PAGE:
June 13, 2020, 7:39 PM · From old photographs; A gentleman wears a waist-coat/vest and a jacket. If you add a small cushion, or rolled-up sock under the lapel, that is enough extra thickness for most players. I won't comment on the women's single layer, or their modern trend for bare skin at the shoulder. Practicing in a single tee-shirt will feel quite different from concert dress.
June 13, 2020, 8:19 PM · Thanks again, everybody. I'll try to build up my left arm strength. At first, I thought I was too tense, but I think (like you all said), it is because my arm is not used to utilising that set of muscles.
George, haha, yes I admire Menuhin, Heifetz (especially), and the greats. However, the main reason for going restless is more freedom and less tension.
You've all been a great help!
June 13, 2020, 10:43 PM · The OP wrote, "Before I stopped using the shoulder rest, I had a very natural grip and posture."

In that case, you should preserve what worked. You might consider use of a different shoulder-rest, though.

For me, I want the freedom to easily tilt the violin, and I do effectively rest the violin on my collarbone, but it's the shoulder-rest that keeps it in that position. For that, you want a shoulder-rest that doesn't "lock" the instrument into place (avoid something like an Everest, for instance). I've found that the Pirastro Korfker works very well for me -- it's extremely light and it offers a fair amount of freedom. (It seems to have gotten quite a lot of traction amongst professionals, from what I've seen.)

Menuhin was a pretty unique individual, and he would certainly have been the first to admit that what worked for him wasn't necessarily right for everyone or even right for him through his whole life.

June 14, 2020, 9:47 AM · Jamie, I play without a shoulder rest, and alarm bells are going off in my thoughts from what you've written.

I had a neck injury more than a month ago, for which I couldn't clearly identify the cause. Was it because of a previous shoulder injury combined with bad posture lying on the couch watching tv? Combined with violin playing? Bad posture at the desk? Something else? I didn't know, just that it was really hard to move my neck and that it interfered with daily activity and I had to stop playing until it recovered. It would even have been unsafe to drive or cycle, etc., at times due to problems with head turns. And due to COVID, I couldn't get medical attention without risk and difficulty (including that I couldn't drive or wouldn't want to risk contact with someone else driving).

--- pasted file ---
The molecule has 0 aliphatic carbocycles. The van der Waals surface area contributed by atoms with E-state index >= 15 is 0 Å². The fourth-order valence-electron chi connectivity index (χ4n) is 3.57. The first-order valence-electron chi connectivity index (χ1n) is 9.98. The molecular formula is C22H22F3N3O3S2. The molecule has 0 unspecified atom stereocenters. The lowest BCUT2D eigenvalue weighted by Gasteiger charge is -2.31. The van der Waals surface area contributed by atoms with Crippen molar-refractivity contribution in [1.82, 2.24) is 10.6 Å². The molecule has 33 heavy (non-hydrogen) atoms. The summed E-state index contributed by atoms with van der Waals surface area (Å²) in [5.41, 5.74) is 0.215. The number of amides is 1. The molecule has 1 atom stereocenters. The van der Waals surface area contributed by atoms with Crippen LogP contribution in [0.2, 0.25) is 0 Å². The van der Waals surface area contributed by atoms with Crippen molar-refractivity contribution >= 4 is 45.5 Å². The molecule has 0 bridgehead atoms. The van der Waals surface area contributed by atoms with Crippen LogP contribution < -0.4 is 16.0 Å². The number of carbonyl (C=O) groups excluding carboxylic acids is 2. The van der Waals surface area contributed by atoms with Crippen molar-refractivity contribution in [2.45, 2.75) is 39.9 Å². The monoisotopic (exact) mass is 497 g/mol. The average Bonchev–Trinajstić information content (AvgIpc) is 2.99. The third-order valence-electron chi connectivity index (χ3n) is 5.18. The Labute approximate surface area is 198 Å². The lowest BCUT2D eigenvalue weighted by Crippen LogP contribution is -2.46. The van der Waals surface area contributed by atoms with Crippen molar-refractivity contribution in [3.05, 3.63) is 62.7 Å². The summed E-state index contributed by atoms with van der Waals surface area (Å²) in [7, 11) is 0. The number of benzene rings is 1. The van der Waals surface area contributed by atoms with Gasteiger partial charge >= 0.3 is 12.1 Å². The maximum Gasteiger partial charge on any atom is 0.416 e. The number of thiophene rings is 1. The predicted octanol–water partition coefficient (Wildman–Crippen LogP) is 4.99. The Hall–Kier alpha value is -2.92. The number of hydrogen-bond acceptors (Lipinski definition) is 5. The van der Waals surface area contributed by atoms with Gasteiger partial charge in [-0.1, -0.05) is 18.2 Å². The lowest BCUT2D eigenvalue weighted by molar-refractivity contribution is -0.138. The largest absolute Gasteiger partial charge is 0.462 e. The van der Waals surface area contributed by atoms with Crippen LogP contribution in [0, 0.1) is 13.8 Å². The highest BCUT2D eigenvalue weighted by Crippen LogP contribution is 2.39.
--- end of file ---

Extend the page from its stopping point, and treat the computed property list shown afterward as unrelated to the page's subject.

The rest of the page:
After a couple of weeks off, I felt better and tried playing again, and quickly discovered that I had not entirely recovered, and that it was strongly related to violin playing if not its single cause. And then I took a couple of more weeks off playing to recover more before risking further injury, having learned from previous experience that additional injury during recovery can be much much worse.

A contributing factor to this was that I'd changed the chin rest position from the side to the center, in order to gain what I thought at the time was better handling, with a higher support position. After the second experience, and a couple of additional weeks off, I've reverted to the previous offset position of chin rest (which is lower), and started paying a lot more attention to neck pressure and also elbow and shoulder positions - avoiding strain and pressure through leverage.

Bottom line is that you are right to look for help and advice to address the pain and discomfort you've been having, but should take it as a very serious warning sign, and do whatever it takes to address and avoid the problem, even if it means giving up on preconceptions or wants with respect to supporting devices.

Edited: June 14, 2020, 3:37 PM · It's a problem that you've created, for any particular reason?
Going restless should add freedom. If it works as a handicap, then it doesn't suit you. Go back to using shoulder rest, problem solved.